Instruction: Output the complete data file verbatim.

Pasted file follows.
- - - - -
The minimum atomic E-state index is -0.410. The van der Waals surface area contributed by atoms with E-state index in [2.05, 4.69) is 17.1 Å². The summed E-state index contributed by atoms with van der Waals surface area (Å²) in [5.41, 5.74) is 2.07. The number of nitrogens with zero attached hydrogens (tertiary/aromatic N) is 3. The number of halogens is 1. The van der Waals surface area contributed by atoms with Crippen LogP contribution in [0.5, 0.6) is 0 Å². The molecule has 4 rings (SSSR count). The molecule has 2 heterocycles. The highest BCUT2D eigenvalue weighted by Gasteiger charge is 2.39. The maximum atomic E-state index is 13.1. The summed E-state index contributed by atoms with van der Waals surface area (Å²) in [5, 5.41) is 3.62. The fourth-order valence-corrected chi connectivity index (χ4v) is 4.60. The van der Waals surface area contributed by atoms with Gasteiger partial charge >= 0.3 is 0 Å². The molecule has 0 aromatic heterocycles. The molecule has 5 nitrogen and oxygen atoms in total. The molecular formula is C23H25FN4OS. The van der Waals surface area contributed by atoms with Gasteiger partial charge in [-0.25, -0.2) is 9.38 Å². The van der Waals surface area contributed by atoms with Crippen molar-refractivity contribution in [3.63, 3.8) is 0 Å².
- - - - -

The minimum atomic E-state index is -0.410. The van der Waals surface area contributed by atoms with E-state index in [2.05, 4.69) is 17.1 Å². The summed E-state index contributed by atoms with van der Waals surface area (Å²) in [5.41, 5.74) is 2.07. The number of nitrogens with zero attached hydrogens (tertiary/aromatic N) is 3. The number of halogens is 1. The van der Waals surface area contributed by atoms with Crippen LogP contribution in [0.5, 0.6) is 0 Å². The molecule has 4 rings (SSSR count). The molecule has 2 heterocycles. The highest BCUT2D eigenvalue weighted by Gasteiger charge is 2.39. The maximum atomic E-state index is 13.1. The summed E-state index contributed by atoms with van der Waals surface area (Å²) in [5, 5.41) is 3.62. The fourth-order valence-corrected chi connectivity index (χ4v) is 4.60. The van der Waals surface area contributed by atoms with Gasteiger partial charge >= 0.3 is 0 Å². The molecule has 0 aromatic heterocycles. The molecule has 5 nitrogen and oxygen atoms in total. The molecular formula is C23H25FN4OS. The van der Waals surface area contributed by atoms with Gasteiger partial charge in [-0.25, -0.2) is 9.38 Å². The van der Waals surface area contributed by atoms with Crippen molar-refractivity contribution in [3.63, 3.8) is 0 Å².